Future fuels in practice: The future of liquid energy sources


Reducing greenhouse gas emissions is a central objective of Europe’s climate policy: By 2050, the European Union and its Member States are aiming for at least 80-95 percent reduction in their carbon emissions – even possibly net zero emissions. These objectives will substantially affect the energy demand in the building sector. Therefore, intensive work is being carried out to develop fuels with a reduced greenhouse gas footprint.

New liquid fuels can play a crucial role, providing oil heating systems with a climate-neutral perspective. A promising development are the so-called “e-fuels”, which are generated by using green power. These e-fuels could supply the roughly 5.6 million oil heating systems in Germany, as soon as they are produced on a commercial scale. Another type of new liquid fuel, made out of biological waste, is already available on the market.



The new liquid fuels are already in use in 11 demonstration projects supported by the German Institute for Heat and Oil Technology (IWO). They can be stored in the existing tank – mixed with conventional heating oil (more information on www.zukunftsheizen.de/praxisbeispiele). The houses have been renovated and fitted with modern oil condensing heating systems. Insulation works and the use of new liquid fuels have substantially reduced greenhouse gas emissions. Emission reductions of up to 89 percent could be achieved, making these houses already fit for the future.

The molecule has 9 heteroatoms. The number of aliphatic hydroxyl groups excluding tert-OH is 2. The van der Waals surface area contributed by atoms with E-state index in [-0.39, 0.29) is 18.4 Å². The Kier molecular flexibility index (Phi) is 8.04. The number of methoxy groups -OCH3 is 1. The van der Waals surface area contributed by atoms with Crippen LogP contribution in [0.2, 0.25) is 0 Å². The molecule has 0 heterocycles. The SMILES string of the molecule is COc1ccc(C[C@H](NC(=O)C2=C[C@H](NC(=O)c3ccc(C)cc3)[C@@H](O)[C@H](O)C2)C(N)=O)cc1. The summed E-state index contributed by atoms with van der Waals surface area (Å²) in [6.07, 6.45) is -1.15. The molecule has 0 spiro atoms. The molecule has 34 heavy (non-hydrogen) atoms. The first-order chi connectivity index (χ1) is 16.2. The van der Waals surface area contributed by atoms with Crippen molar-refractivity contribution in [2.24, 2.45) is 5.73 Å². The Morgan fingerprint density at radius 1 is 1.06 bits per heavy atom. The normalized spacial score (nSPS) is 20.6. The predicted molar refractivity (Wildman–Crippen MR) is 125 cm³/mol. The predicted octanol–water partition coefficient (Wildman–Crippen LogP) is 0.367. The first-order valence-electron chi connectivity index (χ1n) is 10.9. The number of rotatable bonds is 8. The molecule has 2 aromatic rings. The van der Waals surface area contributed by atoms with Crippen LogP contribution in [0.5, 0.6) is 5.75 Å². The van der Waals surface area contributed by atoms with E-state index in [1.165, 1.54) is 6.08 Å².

Alternative liquid future fuels are produced from different regenerative sources (X-to-Liquid, XtL): biomass (“Biomass-to-Liquid”, BtL) or renewable power sources (“Power-to-Liquid”, PtL), which are used to generate hydrogen. Different regenerative liquid energy sources are examined and assessed in the study “Production of GHG-reduced liquid fuels”, which you will find more information about on our website.



  • High performance of new liquid fuels with reduced greenhouse gas emissions, which can be used in oil heating systems without any problems.
  • Limited need for consumer investments, due to the continued use of existing infrastructure for heat supply.
  • Greenhouse gas emissions reduction of up to 89 percent already achieved in the demonstration projects.
  • No competition with food production.
  • Climate-neutral perspective for oil heating systems
  • Further information on research and development projects in Germany on zukunftsheizen.de/forschungsradar.

pdf future fuels in practice in germany